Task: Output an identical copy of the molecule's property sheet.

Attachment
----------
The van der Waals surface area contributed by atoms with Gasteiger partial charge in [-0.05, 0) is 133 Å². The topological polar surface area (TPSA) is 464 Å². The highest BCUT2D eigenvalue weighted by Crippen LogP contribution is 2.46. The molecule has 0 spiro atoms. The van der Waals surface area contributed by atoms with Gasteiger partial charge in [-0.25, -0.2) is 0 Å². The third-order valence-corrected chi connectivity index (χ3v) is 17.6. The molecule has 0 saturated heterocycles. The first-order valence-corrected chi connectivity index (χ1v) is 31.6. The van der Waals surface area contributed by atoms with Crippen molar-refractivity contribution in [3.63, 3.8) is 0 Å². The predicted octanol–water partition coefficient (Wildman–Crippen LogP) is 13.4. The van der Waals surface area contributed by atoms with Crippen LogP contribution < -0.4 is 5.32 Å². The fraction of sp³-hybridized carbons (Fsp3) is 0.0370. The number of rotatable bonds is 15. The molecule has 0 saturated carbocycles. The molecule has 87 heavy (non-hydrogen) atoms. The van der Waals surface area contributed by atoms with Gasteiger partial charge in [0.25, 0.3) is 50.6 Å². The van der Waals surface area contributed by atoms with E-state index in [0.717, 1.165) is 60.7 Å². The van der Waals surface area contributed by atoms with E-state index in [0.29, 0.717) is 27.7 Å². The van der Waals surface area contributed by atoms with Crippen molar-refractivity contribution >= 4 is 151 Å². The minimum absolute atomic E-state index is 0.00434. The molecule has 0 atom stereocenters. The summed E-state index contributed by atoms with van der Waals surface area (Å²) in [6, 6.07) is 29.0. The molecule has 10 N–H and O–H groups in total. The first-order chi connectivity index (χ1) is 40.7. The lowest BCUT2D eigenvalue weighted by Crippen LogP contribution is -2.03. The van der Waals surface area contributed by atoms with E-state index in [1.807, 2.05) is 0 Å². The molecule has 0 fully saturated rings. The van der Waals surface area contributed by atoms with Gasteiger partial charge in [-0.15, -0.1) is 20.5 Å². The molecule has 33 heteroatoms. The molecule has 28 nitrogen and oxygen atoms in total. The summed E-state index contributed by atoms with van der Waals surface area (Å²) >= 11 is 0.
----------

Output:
The van der Waals surface area contributed by atoms with Gasteiger partial charge in [-0.05, 0) is 133 Å². The topological polar surface area (TPSA) is 464 Å². The highest BCUT2D eigenvalue weighted by Crippen LogP contribution is 2.46. The molecule has 0 spiro atoms. The van der Waals surface area contributed by atoms with Gasteiger partial charge in [-0.25, -0.2) is 0 Å². The third-order valence-corrected chi connectivity index (χ3v) is 17.6. The molecule has 0 saturated heterocycles. The first-order valence-corrected chi connectivity index (χ1v) is 31.6. The van der Waals surface area contributed by atoms with Crippen molar-refractivity contribution in [3.63, 3.8) is 0 Å². The predicted octanol–water partition coefficient (Wildman–Crippen LogP) is 13.4. The van der Waals surface area contributed by atoms with Crippen LogP contribution < -0.4 is 5.32 Å². The fraction of sp³-hybridized carbons (Fsp3) is 0.0370. The number of rotatable bonds is 15. The molecule has 0 saturated carbocycles. The molecule has 87 heavy (non-hydrogen) atoms. The van der Waals surface area contributed by atoms with Gasteiger partial charge in [0.25, 0.3) is 50.6 Å². The van der Waals surface area contributed by atoms with E-state index in [0.717, 1.165) is 60.7 Å². The van der Waals surface area contributed by atoms with E-state index in [0.29, 0.717) is 27.7 Å². The van der Waals surface area contributed by atoms with Crippen molar-refractivity contribution >= 4 is 151 Å². The minimum absolute atomic E-state index is 0.00434. The molecule has 0 atom stereocenters. The summed E-state index contributed by atoms with van der Waals surface area (Å²) in [6, 6.07) is 29.0. The molecule has 10 N–H and O–H groups in total. The first-order chi connectivity index (χ1) is 40.7. The lowest BCUT2D eigenvalue weighted by Crippen LogP contribution is -2.03. The van der Waals surface area contributed by atoms with E-state index in [1.807, 2.05) is 0 Å². The molecule has 0 fully saturated rings. The van der Waals surface area contributed by atoms with Gasteiger partial charge in [-0.15, -0.1) is 20.5 Å². The molecule has 33 heteroatoms. The molecule has 28 nitrogen and oxygen atoms in total. The summed E-state index contributed by atoms with van der Waals surface area (Å²) >= 11 is 0.